Turberville Memorial Garden
The Randolph G. Corbin Turberville Memorial Garden was made possible with a generous gift from the late Ellen B. Turberville in memory of her son. Randy, as he was known, was a lawyer, Army veteran, and early supporter of the Manassas Museum System. He is said to have loved flowers and gardening. He died on March 25, 1992 at age 43.
Was There a Garden at Liberia?
The only visible clue we have about the existence of gardens at Liberia comes from the earliest known photograph of the house in March of 1862. Daffodils bloomed alongside the front walk of the house then occupied by Union troops, a natural ornament that somehow survived the encampment of two armies in the midst of the Civil War. The bright yellow blooms signal that Liberia's Weir family, like fellow plantation owners across Virginia, might have enjoyed the delights of an ornamental flower garden.
We know that Liberia's owner, William James Weir, complained to Confederate soldiers early in the war about the loss of his fruit trees on the property. An 1863 edition of Harper's New Monthly Magazine, reported that Weir was said
In the late 1800s and early 1900s, when owner Robert Portner transformed Liberia into a dairy farm, the Roseberry family served as caretakers of the house. They too described a garden in an undated family history: "It was a handsome house…as the bricks were large then, large and handsome tulip poplars, a beautiful rose garden and fruit trees and beyond them the family burying ground."
The Turberville Memorial Garden is planted with native plants common to Virginia and has been designed to support pollinators. The garden was initially begun in 2020 with volunteers from the Prince William Master Gardeners, Buds n' Roses Garden Club, Manassas Museum Associates, Manassas Garden Club, Manassas City Beautification Committee, Manassas Historic Resources Baord and many more individuals with a passion for gardens.
Garden Design: Rhodeside & Harwell, Inc. and the Virginia Cooperative Extension - Prince William Master Gardener Volunteers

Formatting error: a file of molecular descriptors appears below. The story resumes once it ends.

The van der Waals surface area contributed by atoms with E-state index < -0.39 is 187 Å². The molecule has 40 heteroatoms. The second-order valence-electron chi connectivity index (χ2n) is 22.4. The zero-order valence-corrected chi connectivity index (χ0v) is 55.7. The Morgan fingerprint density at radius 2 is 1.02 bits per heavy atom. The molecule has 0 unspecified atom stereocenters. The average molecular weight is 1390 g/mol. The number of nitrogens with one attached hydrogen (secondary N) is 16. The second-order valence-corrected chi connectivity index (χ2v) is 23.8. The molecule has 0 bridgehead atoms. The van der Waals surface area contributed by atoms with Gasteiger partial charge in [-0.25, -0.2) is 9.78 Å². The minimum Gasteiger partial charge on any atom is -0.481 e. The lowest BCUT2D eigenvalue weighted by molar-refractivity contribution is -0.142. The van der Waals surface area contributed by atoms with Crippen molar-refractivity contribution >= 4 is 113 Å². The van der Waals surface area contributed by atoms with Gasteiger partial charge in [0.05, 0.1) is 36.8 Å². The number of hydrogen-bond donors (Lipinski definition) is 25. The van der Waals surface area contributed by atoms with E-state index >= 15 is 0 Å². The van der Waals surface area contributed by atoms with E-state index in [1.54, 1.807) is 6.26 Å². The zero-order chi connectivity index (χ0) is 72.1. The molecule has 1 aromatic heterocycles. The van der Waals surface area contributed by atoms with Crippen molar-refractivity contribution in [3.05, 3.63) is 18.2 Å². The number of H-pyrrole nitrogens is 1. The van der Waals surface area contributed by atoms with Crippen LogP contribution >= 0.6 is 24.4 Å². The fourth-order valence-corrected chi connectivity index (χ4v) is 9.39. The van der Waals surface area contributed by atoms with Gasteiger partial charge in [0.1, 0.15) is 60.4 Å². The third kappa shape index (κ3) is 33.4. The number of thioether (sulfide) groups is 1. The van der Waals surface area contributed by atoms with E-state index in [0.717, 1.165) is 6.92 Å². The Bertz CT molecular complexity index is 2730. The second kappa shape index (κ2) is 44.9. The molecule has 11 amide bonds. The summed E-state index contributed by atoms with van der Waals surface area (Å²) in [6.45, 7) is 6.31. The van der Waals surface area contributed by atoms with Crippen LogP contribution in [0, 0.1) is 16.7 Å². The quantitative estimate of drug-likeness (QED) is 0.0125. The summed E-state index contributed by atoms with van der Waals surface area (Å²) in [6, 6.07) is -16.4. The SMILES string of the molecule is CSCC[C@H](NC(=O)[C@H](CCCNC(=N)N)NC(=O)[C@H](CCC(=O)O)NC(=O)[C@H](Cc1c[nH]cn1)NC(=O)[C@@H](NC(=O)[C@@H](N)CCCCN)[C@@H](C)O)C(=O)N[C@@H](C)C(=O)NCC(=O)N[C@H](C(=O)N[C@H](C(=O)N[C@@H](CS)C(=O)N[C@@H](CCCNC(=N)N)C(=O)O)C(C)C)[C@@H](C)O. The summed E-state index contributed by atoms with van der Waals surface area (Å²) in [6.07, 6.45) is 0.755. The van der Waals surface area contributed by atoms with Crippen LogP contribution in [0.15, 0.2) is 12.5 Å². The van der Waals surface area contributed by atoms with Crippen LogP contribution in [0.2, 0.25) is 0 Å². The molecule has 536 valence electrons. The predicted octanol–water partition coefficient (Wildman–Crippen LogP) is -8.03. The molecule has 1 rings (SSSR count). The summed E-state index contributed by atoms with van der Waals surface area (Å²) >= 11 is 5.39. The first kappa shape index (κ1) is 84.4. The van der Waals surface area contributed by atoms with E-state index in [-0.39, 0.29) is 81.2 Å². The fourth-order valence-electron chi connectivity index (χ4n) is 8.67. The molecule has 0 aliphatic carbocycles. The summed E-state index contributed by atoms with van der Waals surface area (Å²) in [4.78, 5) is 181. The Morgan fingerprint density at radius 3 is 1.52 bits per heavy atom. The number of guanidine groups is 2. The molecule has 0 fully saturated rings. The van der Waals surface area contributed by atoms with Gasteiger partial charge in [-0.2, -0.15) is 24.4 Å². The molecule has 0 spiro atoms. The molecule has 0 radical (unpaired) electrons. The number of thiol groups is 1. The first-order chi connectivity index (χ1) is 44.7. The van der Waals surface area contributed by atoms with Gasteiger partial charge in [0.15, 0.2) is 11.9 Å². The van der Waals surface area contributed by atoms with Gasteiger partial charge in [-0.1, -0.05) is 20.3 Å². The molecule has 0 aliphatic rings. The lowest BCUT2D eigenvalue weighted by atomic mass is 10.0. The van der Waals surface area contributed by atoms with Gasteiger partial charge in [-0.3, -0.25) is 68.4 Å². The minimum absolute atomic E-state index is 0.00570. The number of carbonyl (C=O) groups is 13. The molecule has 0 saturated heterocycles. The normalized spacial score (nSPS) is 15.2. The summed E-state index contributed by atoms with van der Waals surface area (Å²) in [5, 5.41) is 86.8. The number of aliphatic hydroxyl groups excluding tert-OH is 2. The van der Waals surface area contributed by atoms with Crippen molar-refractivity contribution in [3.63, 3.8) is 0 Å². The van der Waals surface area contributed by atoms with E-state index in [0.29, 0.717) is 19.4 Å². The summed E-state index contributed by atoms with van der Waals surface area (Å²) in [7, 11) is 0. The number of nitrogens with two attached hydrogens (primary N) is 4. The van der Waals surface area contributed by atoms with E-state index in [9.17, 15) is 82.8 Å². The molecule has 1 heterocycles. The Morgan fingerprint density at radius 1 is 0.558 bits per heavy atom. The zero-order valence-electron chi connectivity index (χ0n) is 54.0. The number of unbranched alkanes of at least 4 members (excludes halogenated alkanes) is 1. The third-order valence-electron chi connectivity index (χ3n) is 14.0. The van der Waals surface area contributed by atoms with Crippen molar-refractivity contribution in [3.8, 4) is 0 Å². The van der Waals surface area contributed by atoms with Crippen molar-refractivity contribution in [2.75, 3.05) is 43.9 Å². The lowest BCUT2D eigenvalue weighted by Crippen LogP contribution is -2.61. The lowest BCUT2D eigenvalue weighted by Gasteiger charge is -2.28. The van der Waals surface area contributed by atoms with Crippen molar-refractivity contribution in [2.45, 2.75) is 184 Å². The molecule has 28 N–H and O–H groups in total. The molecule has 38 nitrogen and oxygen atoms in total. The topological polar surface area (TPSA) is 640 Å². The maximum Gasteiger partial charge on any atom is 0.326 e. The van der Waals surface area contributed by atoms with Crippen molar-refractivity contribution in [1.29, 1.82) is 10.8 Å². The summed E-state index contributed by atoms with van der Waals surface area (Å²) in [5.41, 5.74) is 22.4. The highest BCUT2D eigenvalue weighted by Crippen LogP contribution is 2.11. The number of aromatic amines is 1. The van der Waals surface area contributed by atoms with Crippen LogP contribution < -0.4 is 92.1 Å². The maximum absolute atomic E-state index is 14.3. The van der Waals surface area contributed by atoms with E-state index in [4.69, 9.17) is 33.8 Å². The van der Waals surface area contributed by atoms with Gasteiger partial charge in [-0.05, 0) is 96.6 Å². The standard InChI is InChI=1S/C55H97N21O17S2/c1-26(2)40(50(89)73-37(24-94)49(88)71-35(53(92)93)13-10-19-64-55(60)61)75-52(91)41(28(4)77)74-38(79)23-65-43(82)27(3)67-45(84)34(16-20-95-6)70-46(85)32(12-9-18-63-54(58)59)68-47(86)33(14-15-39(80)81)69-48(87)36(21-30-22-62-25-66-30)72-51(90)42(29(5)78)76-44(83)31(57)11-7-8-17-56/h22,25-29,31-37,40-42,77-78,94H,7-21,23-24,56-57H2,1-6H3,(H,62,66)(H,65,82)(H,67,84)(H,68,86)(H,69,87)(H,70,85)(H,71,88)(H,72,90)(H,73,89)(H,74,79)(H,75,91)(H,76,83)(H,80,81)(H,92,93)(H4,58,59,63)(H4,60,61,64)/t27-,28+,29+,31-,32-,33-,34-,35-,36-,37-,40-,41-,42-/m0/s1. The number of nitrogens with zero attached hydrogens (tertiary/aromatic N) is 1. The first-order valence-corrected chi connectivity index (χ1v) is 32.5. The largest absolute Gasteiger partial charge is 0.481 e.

"At night I would walk out in the garden and brood over the possible result of this slow way of making war. The garden looked toward the battle-field. At times I thought I detected
— Private George Bagby, Virginia's 11th Infantry 1861, during his time at Libera.
2006 archeological study set out to find evidence of Civil War-era ornamental and kitchen gardens.
Erected by City of Manassas, Virginia.
Topics. This historical marker is listed in these topic lists: Horticulture & Forestry • War, US Civil. A significant historical date for this entry is March 25, 1992.
Location. 38° 46.017′ N, 77° 27.651′ W. Marker is in Manassas, Virginia. Marker is at the intersection of Portner Avenue and Princeton Park Drive, on the right when traveling north on Portner Avenue. Touch for map. Marker is at or near this postal address: 8653 Portner Ave, Manassas VA 20110, United States of America. Touch for directions.
Other nearby markers. At least 8 other markers are within walking distance of this marker. Liberia (within shouting distance of this marker); a different marker also named Liberia (within shouting distance of this marker); Liberia and the Weirs (within shouting distance of this marker); Enslaved of Liberia (within shouting distance of this marker); Weir Family Cemetery (about 300 feet away, measured in a direct line); Manassas 1825 (approx. 0.2 miles away); Conner House (approx. 0.8 miles away); Battle of Bull Run Bridge (approx. 0.9 miles away). Touch for a list and map of all markers in Manassas.
Credits. This page was last revised on May 15, 2021. It was originally submitted on May 15, 2021, by Devry Becker Jones of Washington, District of Columbia. This page has been viewed 164 times since then and 44 times this year. Photos: 1, 2. submitted on May 15, 2021, by Devry Becker Jones of Washington, District of Columbia.